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Karate expert shows serious chops in rising to top in UFC

LOS ANGELES — The mere mention of the word karate used to conjure up images of Ralph Macchio painting fences and standing on his one good leg to finish off one of the bullies from Cobra Kai.

Lyoto Machida is not the Karate Kid, but he almost single-handedly has brought the martial art form back to the Ultimate Fighting Championship.

Machida, 31, will defend his light heavyweight title for the first time tonight against Mauricio “Shogun” Rua in the main event of UFC 104 at Staples Center.

Growing up, Machida had his own version of Mr. Miyagi living right under his roof. His father, Yoshizo, trained Lyoto and his brothers in the discipline the family now refers to as Machida karate.

“(It) is an offshoot of Shotokan karate,” Machida said through an interpreter. “What we’ve been able to do is adapt certain techniques that have been forgotten in sport karate to mixed martial arts.”

Not that Machida’s style wasn’t conducive to success in traditional karate competitions. He was the Brazilian and Pan-American champion in 2001 before taking third in the world championships.

Machida is now 15-0 in MMA, including seven wins in the UFC. But UFC president Dana White said that’s not the most amazing statistic.

“Not only has he never lost a fight, he’s never lost a round. I don’t know that we can ever say that about anybody else in the history of fighting,” White said.

White said the UFC’s stats indicate Machida gets hit just once every 21/2 rounds.

But the real testament to Machida’s ability is what other fighters say about him.

Brandon Vera, who hopes to challenge for Machida’s title in the near future, took a deep breath and sighed when asked about what makes the champion so effective.

“His style is (expletive) awesome. You can’t hit him. You can’t beat somebody if you can’t hit him. If you can’t hit him, how the hell are you going to beat that guy?” Vera asked rhetorically. “Nobody has prepared correctly for his style. They think that they can just fight the way they want to fight and go beat Machida. No.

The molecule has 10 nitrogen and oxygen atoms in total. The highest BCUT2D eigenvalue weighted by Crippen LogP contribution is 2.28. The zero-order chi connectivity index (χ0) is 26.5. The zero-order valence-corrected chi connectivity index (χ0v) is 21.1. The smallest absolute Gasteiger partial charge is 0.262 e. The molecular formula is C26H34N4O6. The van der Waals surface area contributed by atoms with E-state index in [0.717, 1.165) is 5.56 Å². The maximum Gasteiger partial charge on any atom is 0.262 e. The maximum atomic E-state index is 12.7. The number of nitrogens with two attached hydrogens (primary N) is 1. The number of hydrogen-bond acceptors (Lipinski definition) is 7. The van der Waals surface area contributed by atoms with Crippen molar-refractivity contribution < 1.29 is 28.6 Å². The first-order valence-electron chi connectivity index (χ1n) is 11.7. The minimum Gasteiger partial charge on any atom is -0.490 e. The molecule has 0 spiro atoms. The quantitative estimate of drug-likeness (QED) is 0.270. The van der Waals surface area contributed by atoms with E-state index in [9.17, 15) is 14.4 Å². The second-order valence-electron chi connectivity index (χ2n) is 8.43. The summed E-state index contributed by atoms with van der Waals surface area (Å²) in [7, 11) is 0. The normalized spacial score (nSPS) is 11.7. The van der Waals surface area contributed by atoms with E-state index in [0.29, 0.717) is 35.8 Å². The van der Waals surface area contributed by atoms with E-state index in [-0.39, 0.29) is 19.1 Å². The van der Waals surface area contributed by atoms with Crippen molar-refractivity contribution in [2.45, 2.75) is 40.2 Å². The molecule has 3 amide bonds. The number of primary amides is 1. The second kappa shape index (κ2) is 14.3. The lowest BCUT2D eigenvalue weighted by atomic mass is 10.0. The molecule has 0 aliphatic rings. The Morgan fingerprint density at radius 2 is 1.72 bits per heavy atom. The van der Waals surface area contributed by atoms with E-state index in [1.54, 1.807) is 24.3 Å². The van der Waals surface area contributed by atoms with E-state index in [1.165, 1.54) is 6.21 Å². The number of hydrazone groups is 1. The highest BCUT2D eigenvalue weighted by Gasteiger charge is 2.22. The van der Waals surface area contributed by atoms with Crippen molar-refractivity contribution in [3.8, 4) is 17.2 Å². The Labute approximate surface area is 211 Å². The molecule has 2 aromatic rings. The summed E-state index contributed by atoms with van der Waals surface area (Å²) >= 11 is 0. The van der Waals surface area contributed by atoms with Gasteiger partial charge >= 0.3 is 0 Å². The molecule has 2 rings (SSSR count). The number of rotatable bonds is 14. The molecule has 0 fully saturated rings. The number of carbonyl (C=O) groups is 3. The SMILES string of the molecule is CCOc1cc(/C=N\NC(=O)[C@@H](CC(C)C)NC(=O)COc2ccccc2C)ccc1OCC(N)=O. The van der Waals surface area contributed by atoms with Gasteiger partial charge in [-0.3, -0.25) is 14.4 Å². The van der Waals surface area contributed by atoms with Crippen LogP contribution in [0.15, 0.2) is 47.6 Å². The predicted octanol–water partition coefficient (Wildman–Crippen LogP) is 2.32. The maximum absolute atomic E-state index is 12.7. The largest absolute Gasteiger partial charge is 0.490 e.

“He’s a beast. I remember when Tito (Ortiz) couldn’t hit Machida and Machida was lighting his (expletive) up. Tito tried to say, ‘Come on,’ but he couldn’t even get the ‘on’ out, and he just said ‘Come’ and got drilled in the face twice. It was awesome.”

Winning that fight over Ortiz seemed to be a springboard for Machida. He has won two fights since, both by knockout,

Shane Carwin, a heavyweight who will fight for Brock Lesnar’s title in Las Vegas on Nov. 21, thinks Machida’s biggest asset is in his head.

“The first thing that jumps out is confidence. His footwork and his elusiveness, obviously. But I think he goes in there with the right mind and a prepared mind, and I think that’s the most important thing in any fight,” Carwin said. “To be a champion, I think you have to be mentally strong, and I believe Machida is mentally strong and he believes in what he’s doing.”

Machida said his success comes down to simple execution. “I think that I control my distance and I control the timing of the fight,” he said. “That’s what I think I do very well.”

He shrugged off the notion that nobody in the division can beat him when he’s at his best.

“It’s not that I feel I’m unbeatable; it’s just that my game is a little bit complicated to understand,” he said. “I’m constantly evolving and constantly changing my game. So that’s why I’m a little bit hard to figure out.”

Rua will try to solve that puzzle tonight. The Brazilian has won his last two fights after undergoing surgery to repair torn knee ligaments.

In the co-main event, Cain Velasquez will try to remain unbeaten against UFC newcomer Ben Rothwell in a heavyweight contender bout.

In another featured bout, lightweight Joe Stevenson will try to win his second consecutive fight after two losses when he takes on Spencer Fisher.

At least two fights from the card will be televised in a commercial-free broadcast on Spike (Cable 29) at 6 p.m. Ryan Bader will meet Eric Schafer in a light heavyweight bout, and heavyweights Antoni Hardonk and Patrick Barry will square off.

The five-fight main card begins live on pay per view at 7 p.m.

Contact reporter Adam Hill at ahill@reviewjournal.com or 702-224-5509.

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